Altec Lansing Expressionist Classic Boone NC

Altec Lansing’s Expressionist Classic, also known as the FX2020, is the least-expensive member of the company’s current “premium” line of computer speakers in Boone. In the case of the FX2020, the “premium” label applies more to the system’s design than to its audio quality.

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Altec Lansing Expressionist Classic

by Dan Frakes , Macworld.com

Altec Lansing’s Expressionist Classic, also known as the FX2020, is the least-expensive member of the company’s current “premium” line of computer speakers. In the case of the FX2020, the “premium” label applies more to the system’s design than to its audio quality.

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The FX2020 is a 2.0 speaker system, meaning it uses only left and right speakers. Compared to 2.1 systems—which consist of small, left and right satellites for higher frequencies, along with a larger speaker/amplifier component that sits under your desk and produces lower frequencies—a 2.0 system generally won’t be able to produce the same kind of bass punch. However, a 2.0 system doesn’t require you to find a place to stick a bulky subwoofer enclosure.

What makes the FX2020 stand out is, as the Expressionist label implies, its design. Instead of a boring, utilitarian enclosure, the FX2020 has a unique look that, frankly, some people will love and others will hate. Each speaker driver is a 3-inch “full-range” model mounted in a 6.3-inch-long, black-plastic cylinder. The front of the cylinder is surrounded by a metallic ring and hosts a mesh screen mounted using four hex bolts.

The rear of the cylinder sports a gear-like appearance that harkens back to Altec Lansing designs of old. But the most striking design element is a large, rectangular (5 inches wide by 6.3 inches high) plate, made of smoke plastic, that surrounds the front of each speaker. In addition to its aesthetic role, this plate acts as a stand that directs the speaker's output slightly upwards toward the listener. Thanks to the deep body and the large face, the FX2020 takes up quite a bit more room on your desk than you might expect; more, in fact, than the system’s larger and better-sounding sibling, the Expressionist Bass.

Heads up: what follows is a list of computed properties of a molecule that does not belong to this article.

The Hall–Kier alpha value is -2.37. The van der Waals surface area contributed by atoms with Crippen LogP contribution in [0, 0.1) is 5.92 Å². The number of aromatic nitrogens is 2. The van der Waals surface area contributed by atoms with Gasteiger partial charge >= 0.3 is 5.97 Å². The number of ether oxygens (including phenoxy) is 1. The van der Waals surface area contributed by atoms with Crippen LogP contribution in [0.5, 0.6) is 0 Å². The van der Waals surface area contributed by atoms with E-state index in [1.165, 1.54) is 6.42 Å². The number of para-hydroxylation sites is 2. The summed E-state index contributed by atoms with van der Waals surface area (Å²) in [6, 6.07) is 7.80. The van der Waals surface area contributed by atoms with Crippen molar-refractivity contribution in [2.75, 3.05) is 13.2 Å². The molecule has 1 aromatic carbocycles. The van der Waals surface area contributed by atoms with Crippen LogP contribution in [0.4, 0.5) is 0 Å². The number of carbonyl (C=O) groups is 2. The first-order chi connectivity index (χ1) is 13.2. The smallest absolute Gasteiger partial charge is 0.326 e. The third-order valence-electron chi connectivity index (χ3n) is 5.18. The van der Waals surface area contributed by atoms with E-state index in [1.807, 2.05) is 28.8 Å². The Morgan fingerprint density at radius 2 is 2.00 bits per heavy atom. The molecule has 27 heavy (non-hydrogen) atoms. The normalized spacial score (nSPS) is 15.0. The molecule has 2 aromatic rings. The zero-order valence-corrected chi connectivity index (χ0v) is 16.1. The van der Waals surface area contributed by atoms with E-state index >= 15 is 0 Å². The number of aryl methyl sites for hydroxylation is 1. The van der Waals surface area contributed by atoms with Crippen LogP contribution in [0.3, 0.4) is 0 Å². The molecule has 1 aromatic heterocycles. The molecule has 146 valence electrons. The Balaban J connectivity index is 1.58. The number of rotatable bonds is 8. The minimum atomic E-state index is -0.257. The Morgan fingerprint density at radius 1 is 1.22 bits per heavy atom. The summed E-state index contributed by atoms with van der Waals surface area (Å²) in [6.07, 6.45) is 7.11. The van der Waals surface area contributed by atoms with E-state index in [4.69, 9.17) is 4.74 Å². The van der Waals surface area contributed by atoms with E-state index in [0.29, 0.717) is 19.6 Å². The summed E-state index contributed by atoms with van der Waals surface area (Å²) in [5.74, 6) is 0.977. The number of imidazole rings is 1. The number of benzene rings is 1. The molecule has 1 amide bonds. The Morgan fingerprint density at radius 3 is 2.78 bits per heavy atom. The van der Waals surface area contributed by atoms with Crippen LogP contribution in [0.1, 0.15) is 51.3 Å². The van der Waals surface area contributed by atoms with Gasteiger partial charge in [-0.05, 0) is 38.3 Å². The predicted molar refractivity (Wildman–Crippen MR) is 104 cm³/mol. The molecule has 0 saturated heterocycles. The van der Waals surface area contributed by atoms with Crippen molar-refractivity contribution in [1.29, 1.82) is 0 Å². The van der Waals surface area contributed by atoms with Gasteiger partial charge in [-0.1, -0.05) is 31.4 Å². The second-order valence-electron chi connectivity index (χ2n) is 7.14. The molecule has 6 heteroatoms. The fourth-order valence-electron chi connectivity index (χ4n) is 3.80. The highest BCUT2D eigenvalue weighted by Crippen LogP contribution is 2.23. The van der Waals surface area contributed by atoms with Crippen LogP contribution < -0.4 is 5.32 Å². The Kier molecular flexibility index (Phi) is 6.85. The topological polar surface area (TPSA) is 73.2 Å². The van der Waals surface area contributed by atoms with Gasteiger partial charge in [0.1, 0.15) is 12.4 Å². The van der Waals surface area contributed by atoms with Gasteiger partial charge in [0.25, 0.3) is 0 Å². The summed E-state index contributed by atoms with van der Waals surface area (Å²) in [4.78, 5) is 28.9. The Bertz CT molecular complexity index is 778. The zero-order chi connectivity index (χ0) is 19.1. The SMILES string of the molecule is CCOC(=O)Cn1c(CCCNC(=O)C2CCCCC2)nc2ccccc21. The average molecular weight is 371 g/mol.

The back of the right-hand speaker features a power button, the jack for the included AC adapter, and two stereo minijack inputs for connecting your computer and another audio source. The two inputs are mixed, allowing you to listen to your computer’s audio as well as, say, an iPod simultaneously; a single miniplug-to-miniplug cable is included. A permanently attached 6-foot cable connects the right and left speakers.

Just behind the front plate of the right-hand speaker, on the top of the speaker’s cylindrical body, you’ll find an LED power indicator with volume controls on either side. These buttons are large and feature prominent, tactile labels for down (-) and up (+), respectively, making them easy to locate. However, the large front plate makes the buttons a bit of a hassle to reach. (You can also use your computer’s volume level to control volume.)

While the FX2020’s design is notable, its sound quality doesn’t stand out. With such small drivers, you shouldn’t expect deep bass response; indeed, Altec Lansing rates the system down to only 100Hz, though in my testing bass response actually begins to roll off noticeably around 125Hz. But I also found the Classic’s treble response to be a bit lacking, resulting in a system where the midrange frequencies dominate. On the plus side, the FX2020 can reach louder volumes than I expected, given its power rating of just 7.5 Watts per channel, and the system provides considerably better sound quality than an iMac is capable of producing on its own.

You won’t find a speaker system in this price range with such a distinct design; if you like that design, the price of the Expressionist Classic isn’t bad, and the system provides a solid upgrade over any Mac’s built-in speakers. However, if sound quality is your primary consideration, there are better-sounding speakers out there for the money.

Click here to read article at MacWorld